ZTE Sings An Agreement To Restart Its Operations In The US Market


ZTE Sings An Agreement To Restart Its Operations In The US Market

Andrew Cummings
June 9, 2018

In April, the U.S. Commerce Department banned ZTE from buying parts from American suppliers after the company was found to have falsely informed the U.S. government that it had disciplined employees responsible for violations that led to a settlement a year ago. It's important to note that this deal is not confirmed, with Commerce Department spokesman James Rockas saying that "no definitive agreement has been signed by both parties".

The sources requested anonymity because they were not authorized to publicly discuss the matter.


China's ZTE will pay a $1 billion penalty and will embed a US -appointed compliance team, terms that are similar to those President Trump discussed last month when he revealed that Chinese leaders had asked him to look into the matter. "It's unprecedented to have USA agents as monitors ..."

In case you haven't been following along, ZTE previously agreed to certain conditions back in March 2017 after they were found to have ignored US sanctions and shipped products to both North Korea and Iran. Not only that, but the entire board and executive teams must be fully replaced within 30 days from the time of signing the agreement.


ZTE had been banned from buying American technology components for seven years, a penalty that industry analysts said would put it out of business within weeks because of its reliance on the United States for parts.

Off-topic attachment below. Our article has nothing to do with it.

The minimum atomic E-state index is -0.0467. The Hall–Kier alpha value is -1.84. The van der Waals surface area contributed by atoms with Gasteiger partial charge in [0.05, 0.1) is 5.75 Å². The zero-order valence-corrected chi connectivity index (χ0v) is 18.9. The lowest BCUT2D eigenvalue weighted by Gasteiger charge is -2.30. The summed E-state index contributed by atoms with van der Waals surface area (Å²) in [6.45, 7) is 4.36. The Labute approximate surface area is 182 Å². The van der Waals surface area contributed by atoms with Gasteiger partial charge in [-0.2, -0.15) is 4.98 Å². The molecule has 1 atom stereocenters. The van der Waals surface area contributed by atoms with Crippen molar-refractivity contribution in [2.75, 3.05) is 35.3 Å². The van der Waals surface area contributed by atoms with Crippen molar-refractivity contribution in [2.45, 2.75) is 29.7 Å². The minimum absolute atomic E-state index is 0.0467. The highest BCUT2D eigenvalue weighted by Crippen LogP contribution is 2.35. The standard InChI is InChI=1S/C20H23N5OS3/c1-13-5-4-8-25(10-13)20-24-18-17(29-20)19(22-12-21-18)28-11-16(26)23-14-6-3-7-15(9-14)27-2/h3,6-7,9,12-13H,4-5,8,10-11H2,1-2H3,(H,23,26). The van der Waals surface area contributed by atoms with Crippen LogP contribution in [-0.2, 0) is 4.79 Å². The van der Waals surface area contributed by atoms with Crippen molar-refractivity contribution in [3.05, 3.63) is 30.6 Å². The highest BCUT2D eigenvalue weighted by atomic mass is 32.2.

U.S. President Donald Trump arrives for a welcoming ceremony in Beijing, China, November 9, 2017. Senator Marco Rubio (R-FL) has floated a proposal for Congress to block this sort of deal. ZTE was initially asked to cease operations of main business due to U.S sanctions. These penalties come on top of the millions ZTE has already paid to the USA under its 2017 settlement. Shenzhen-based ZTE has a subsidiary in Richardson, Texas. Under the terms of its guilty plea, ZTE paid $890 million in fines, and agreed to fire some senior staff, and strip bonuses from 35 others. You see, the company has been flourishing in the United States as the fourth biggest phone maker only to be sanctioned for lying to the U.S. government for violating laws that must be followed in relation to transactions with North Korea and Iran.


And last week, the Daily Beast reported that a day after the president said he wanted to help ZTE, the tech company hired the Mercury Public Affairs firm to lobby on its behalf in Washington. The ban also hurt American companies that supply ZTE.

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